WASHINGTON (AP) - President Obama has signed into law legislation to restoreunemployment benefits to people who have been out of work for sixmonths or more, ending a seven-week interruption that caused 2 1/2million people to lose unemployment benefits averaging about $300 aweek.
The 272-152 House vote Thursday sent the measure to Obama, whopromised to quickly sign it. The House vote came less than 24 hoursafter a mostly party-line Senate vote Wednesday on the measure,which is just one piece of a larger Democratic jobs agenda that hasotherwise mostly collapsed after months of battles withRepublicans.
Retroactive payments could go out as early as next week in somestates, while in others it could take a few weeks for beneficiariesto receive their money under the legislation, which providesmuch-needed help to 5 million eligible unemployed workers. Abouthalf of those eligible have had their benefits cut off sincefunding expired June 2.
"Americans who are working day and night to get back on theirfeet and support their families in these tough economic timesdeserve more than obstruction and partisan game-playing," Obamasaid in a statement Wednesday night.
The measure is what remains of a Democratic effort launched inFebruary to renew elements of last year's stimulus bill. But GOPopposition forced Democrats to drop $24 billion in aid to stategovernments to help them avoid layoffs and higher taxes, as well asa popular package of expired tax cuts and a health insurancesubsidy for the unemployed.
Most Republicans opposed the measure because it would add $34billion to a national debt that has hit $13 trillion, arguing thatit should have been paid for with cuts to other programs, such asunspent money from last year's economic stimulus bill, which isearning mixed grades at best from voters as unemployment averages9.5 percent nationwide.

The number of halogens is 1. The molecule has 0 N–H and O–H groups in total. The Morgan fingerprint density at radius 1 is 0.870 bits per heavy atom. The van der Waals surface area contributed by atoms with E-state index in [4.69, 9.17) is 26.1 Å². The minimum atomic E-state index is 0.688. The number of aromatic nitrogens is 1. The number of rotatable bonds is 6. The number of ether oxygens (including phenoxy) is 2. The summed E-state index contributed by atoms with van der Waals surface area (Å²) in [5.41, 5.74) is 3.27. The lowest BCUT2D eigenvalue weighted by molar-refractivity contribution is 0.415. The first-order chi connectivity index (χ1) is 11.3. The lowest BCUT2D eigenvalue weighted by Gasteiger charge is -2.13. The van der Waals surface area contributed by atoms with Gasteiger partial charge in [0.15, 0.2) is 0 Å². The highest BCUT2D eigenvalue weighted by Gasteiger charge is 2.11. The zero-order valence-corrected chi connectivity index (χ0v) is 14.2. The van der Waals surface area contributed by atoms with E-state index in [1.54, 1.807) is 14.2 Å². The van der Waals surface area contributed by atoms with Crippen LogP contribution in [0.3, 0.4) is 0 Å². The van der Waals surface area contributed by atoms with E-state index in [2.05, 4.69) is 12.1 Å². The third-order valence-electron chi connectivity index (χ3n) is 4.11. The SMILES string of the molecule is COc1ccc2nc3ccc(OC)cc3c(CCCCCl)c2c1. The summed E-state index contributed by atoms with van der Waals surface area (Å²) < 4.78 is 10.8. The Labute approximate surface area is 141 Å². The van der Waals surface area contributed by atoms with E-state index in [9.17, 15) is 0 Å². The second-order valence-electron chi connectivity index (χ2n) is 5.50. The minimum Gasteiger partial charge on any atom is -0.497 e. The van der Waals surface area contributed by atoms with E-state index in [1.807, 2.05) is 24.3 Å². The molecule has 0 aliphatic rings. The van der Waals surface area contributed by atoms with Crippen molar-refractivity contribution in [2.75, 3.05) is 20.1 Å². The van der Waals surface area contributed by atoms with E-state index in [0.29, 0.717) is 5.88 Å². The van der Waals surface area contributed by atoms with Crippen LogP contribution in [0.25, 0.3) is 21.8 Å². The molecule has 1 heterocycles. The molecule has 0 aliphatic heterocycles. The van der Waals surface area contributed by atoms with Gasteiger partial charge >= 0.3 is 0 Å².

"The other side says that these unemployment benefits stretchingto almost two years are needed and must be added to the $13trillion debt, even as they claim their trillion-dollar stimulusplan has been a success at creating millions of jobs," said Rep.Charles Boustany, R-La. "It makes you wonder if they're looking atthe same jobs data as the rest of us."
It's a change of heart for many Republicans who voted fordeficit-financed unemployment benefits in the past, including twiceduring George W. Bush's administration. Earlier this year,Republicans allowed a temporary unemployment measure to passwithout even calling for a roll call vote.
Opinion polls show that deficits and debt are of increasingconcern to voters, however, especially with Republicans' coreconservative supporters and the tea party activists whose supportthey're courting in hopes of retaking control of Congress.
Democrats countered that many economists say unemploymentbenefits boost the economy since most beneficiaries spend themimmediately, injecting money into the economy. But any such effectsare likely to be modest when measured against a $14.6 trillioneconomy.
"Unemployment benefits protect those who are have lost theirjobs through no fault of their own but would lead to more jobs,higher wages, and a stronger economy for all Americans," counteredSpeaker Nancy Pelosi, D-Calif. "The money will be spent immediatelyon necessity, injecting demand into the economy, creatingjobs."
The first 26 weeks of jobless benefits are paid for by thestates. Thursday's legislation renews a federally financed programproviding up to 73 additional weeks of benefits in states with highunemployment rates.
About half of those eligible have had their benefits cut offsince funding expired June 2. They are eligible for lump-sumretroactive payments that are typically delivered directly to theirbank accounts or credited to state-issued debit cards.
In states like Pennsylvania and New York, the back paymentsshould go out next week, officials said. In others, like Nevada andNorth Carolina, it may take a few weeks for all of those eligibleto receive benefits.
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